Como , located along the southern shore of the western branch of the homonymous lake , is known for numerous sites of artistic and cultural importance. One of these is the famous Basilica of Sant’Abbondio .
By staying at Il Campeggio ai Colli Fioriti it will be possible to visit Como in the day, since the city is less than an hour from the campsite . The panoramic road in fact allows you to skirt the entire western branch of the lake, until you reach the capital.
The Basilica of Sant’Abbondio , is a Romanesque church of the eleventh century whose history is much older.
History of the Basilica of Sant’Abbondio
The Basilica of Sant’Abbondio is located just outside the center of Como , along via Regina and beyond the Cosia river.
The history of this church seems to date back as far as 400 . Then, Amanzio, third bishop of Como and predecessor of Abbondio , current patron of the Diocese of Como , decided to build an early Christian church to house some relics of the apostles Peter and Paul that he had brought with him after a trip to Rome.
In the year 818, the basilica became a cathedral and was dedicated to Sant’Abbondio.
It was a bishopric until 1013. Subsequently, it was entrusted to the Benedictine monks who, between 1050 and 1095, rebuilt the church in Romanesque style . The church was consecrated by Pope Urban II on June 3, 1095.
Later, the entire building will pass to the Augustinian nuns , then it will become the seat of the Theological Seminary , while today it belongs to the parish of the Santissima Annunciata .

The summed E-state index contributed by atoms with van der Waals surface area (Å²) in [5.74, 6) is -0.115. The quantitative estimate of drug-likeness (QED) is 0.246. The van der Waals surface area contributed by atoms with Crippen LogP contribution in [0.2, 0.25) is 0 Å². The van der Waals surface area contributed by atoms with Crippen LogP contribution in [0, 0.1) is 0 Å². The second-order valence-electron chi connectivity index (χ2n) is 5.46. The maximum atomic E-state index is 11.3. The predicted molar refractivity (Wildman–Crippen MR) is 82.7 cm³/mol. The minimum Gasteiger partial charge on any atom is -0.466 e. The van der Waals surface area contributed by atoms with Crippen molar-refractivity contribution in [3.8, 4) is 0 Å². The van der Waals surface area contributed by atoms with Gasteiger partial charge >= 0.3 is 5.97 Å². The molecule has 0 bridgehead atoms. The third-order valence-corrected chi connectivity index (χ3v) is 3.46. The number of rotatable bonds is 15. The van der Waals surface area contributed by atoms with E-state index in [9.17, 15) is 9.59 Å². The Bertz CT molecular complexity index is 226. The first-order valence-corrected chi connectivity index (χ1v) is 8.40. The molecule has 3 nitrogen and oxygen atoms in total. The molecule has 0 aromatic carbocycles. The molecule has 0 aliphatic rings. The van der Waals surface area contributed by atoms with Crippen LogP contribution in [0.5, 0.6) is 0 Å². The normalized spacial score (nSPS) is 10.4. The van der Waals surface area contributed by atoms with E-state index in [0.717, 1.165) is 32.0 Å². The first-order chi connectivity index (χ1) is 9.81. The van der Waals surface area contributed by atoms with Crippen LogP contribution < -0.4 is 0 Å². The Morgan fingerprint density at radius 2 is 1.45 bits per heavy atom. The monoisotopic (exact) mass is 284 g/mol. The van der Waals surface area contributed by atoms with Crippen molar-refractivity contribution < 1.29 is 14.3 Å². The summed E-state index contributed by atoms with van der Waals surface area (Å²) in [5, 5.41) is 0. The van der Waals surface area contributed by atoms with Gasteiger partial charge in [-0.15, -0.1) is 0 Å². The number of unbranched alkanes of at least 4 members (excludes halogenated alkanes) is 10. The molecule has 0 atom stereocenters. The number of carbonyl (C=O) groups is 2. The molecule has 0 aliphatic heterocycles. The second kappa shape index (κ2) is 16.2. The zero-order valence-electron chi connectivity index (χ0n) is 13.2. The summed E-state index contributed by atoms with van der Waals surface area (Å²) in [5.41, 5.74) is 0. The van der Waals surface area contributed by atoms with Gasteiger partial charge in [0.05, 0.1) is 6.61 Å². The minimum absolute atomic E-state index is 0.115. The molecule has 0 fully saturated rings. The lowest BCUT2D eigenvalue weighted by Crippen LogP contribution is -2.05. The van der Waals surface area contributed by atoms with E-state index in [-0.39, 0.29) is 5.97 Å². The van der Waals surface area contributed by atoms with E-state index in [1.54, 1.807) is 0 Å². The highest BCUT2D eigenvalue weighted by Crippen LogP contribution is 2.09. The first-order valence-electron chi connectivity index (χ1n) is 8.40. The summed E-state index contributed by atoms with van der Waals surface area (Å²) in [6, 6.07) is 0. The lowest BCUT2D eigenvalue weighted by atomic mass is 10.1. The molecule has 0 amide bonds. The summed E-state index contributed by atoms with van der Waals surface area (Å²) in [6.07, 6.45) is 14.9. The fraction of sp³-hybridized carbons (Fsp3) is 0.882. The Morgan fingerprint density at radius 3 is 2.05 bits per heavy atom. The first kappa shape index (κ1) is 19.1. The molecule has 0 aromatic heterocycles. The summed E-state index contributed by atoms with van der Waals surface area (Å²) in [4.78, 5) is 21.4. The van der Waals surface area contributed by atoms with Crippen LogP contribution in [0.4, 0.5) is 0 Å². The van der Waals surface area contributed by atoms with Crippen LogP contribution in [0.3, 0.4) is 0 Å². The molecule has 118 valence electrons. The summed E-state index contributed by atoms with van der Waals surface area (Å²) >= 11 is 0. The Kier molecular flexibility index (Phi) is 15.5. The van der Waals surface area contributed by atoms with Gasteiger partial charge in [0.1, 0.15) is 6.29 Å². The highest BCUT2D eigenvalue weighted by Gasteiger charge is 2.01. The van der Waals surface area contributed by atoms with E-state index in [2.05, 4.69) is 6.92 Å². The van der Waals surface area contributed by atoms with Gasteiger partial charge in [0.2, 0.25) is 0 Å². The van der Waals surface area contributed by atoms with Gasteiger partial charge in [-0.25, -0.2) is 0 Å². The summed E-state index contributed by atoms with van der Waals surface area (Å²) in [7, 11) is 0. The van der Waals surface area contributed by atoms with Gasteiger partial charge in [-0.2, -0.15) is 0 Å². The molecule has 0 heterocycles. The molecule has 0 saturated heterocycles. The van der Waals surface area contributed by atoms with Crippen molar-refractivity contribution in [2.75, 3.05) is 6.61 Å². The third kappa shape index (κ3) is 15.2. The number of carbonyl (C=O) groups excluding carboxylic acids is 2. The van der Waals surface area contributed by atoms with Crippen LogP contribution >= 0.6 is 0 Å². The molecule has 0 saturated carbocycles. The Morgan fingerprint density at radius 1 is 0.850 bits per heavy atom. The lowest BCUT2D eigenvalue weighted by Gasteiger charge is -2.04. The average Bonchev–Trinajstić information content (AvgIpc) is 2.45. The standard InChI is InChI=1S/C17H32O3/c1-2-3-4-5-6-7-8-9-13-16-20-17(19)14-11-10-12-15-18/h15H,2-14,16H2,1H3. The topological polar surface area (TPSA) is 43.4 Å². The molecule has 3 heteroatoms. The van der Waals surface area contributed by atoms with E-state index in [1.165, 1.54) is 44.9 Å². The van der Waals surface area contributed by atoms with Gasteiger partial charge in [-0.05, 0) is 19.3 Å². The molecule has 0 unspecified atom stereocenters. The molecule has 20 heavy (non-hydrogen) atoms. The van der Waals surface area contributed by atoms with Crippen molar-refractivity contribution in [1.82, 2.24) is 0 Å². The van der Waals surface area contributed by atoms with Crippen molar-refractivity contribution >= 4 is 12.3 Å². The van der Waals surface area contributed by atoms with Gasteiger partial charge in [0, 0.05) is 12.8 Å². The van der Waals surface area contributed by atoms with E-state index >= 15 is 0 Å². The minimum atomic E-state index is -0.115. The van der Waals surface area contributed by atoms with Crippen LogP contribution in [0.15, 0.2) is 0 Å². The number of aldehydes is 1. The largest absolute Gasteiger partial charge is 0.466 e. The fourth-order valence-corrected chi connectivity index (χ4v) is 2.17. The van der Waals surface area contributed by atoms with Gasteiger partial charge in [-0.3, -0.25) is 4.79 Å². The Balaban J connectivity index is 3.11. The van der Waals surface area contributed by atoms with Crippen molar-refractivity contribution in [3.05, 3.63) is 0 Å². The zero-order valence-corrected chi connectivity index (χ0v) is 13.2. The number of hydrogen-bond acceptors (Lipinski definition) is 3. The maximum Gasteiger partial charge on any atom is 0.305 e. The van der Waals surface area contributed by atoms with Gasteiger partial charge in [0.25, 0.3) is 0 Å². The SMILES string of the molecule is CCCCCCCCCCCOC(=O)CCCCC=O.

Over the centuries, numerous restoration works have taken place which have also brought to light the perimeter of the early Christian church, currently marked by bands of black marble present on the current floor.
The exterior of the church
The Romanesque façade is marked by pilasters resting on four columns. Of value are the bas -reliefs that adorn the entrance portal.
The Roman round arch rests on small columns that culminate in two semi-capitals sculpted in relief. Two angular eaglets with spread wings, a dove and a stone cat head are visible here.
The two twin bell towers are placed on the sides of the central apse. In 1784 one of the two bell towers collapsed, but was rebuilt trying to make it as similar as possible to the original version.
Along the southern side it is possible to see the succession of the three bands corresponding to the internal aisles, marked by single lancet windows and crowned at the top by a frame of small arches. The rings of the single-lancet windows are made with blocks of Moltrasina squared stone alternated with tuff, to obtain a suggestive two-tone effect .